Department of Medical Oncology
Tiffany P. Avery, MD *
Atrayee Basu Mallick, MD
Avnish Bhatia, MD
Christina Brus, MD
Andrew E. Chapman, DO
Rebecca J. Jaslow, MD *
Michael J. Ramirez, MD
Lewis J. Rose, MD, FACP
Allison Zibelli, MD, FACP
*Practice Focus: Breast Cancer
For further information contact:
Thomas Jefferson University Hospital www.jeffersonhospital.org/cancer
Breast cancer is the most common type of cancer among women in the United States (other than skin cancer). Each year in the United States, more than 192,000 women are diagnosed with breast cancer.
Risk factors include age (women over 60 are more likely to develop breast cancer), personal health history of the disease, family history, and certain genome changes. Doctors do know that bumping, bruising, or touching the breast does not cause cancer.
Cancer that forms in tissues of the breast, usually the ducts (tubes that carry milk to the nipple) and lobules (glands that make milk). It occurs in both men and women, although male breast cancer is relatively rare (each year about 2,000 men in this country learn they have breast cancer).
Stage 0: is sometimes used to describe abnormal cells that are not invasive cancer. For example, Stage 0 is used for ductal carcinoma in situ (DCIS). DCIS is diagnosed when abnormal cells are in the lining of a breast duct, but the abnormal cells have not invaded nearby breast tissue or spread outside the duct. Although many doctors don't consider DCIS to be cancer, DCIS sometimes becomes invasive breast cancer if not treated.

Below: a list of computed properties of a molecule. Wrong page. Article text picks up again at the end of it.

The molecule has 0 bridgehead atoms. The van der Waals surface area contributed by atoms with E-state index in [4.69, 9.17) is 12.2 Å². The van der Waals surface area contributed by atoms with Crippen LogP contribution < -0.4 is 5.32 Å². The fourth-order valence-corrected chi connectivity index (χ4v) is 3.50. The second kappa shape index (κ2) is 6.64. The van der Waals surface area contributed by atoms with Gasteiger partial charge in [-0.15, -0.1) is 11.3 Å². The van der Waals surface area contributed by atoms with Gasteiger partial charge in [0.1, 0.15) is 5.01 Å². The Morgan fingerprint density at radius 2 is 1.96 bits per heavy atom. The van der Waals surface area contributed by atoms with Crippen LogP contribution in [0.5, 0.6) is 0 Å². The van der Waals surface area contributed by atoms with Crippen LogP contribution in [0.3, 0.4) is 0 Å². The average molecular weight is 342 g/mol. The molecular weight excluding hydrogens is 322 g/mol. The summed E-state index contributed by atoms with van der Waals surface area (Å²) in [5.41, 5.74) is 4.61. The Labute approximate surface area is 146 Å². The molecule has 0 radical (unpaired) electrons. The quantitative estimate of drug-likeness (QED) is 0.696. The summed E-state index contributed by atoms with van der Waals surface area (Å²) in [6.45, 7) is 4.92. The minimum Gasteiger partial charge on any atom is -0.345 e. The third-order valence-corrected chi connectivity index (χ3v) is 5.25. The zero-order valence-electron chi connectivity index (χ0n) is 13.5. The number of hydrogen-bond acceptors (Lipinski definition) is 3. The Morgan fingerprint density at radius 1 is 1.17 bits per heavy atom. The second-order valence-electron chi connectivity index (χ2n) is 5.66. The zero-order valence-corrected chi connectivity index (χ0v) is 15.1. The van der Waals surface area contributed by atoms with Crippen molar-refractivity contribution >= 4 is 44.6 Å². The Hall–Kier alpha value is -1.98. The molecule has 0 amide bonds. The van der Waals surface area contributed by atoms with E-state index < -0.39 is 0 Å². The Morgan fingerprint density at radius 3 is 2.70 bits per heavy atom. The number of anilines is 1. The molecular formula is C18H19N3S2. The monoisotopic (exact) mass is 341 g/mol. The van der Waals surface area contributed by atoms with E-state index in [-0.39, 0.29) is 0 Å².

Stage I: Cancer cells have invaded breast tissue beyond where the cancer started, but the cells have not spread beyond the breast. The tumor is no more than 2 centimeters (three-quarters of an inch) across.
Stage II: The tumor is no more than 2 centimeters (three-quarters of an inch) across. The cancer has spread to the lymph nodes under the arm; or the tumor is between 2 and 5 centimeters (three-quarters of an inch to 2 inches). The cancer has not spread to the lymph nodes under the arm; or the tumor is between 2 and 5 centimeters (three-quarters of an inch to 2 inches). The cancer has spread to the lymph nodes under the arm; or the tumor is larger than 5 centimeters (2 inches).The cancer has not spread to the lymph nodes under the arm.
Stage III: Locally advanced cancer. It is divided into Stage IIIA, IIIB, and IIIC and indicates probable spread to lymph nodes under the arm and/or lymph nodes above or below the collarbone.
Stage IV: Distant metastatic cancer. The cancer has spread to other parts of the body, such as the bones or liver.
The treatment options for people with breast cancer are surgery, radiation therapy, hormone therapy, chemotherapy, and targeted therapy. Patients may receive more than one type of treatment.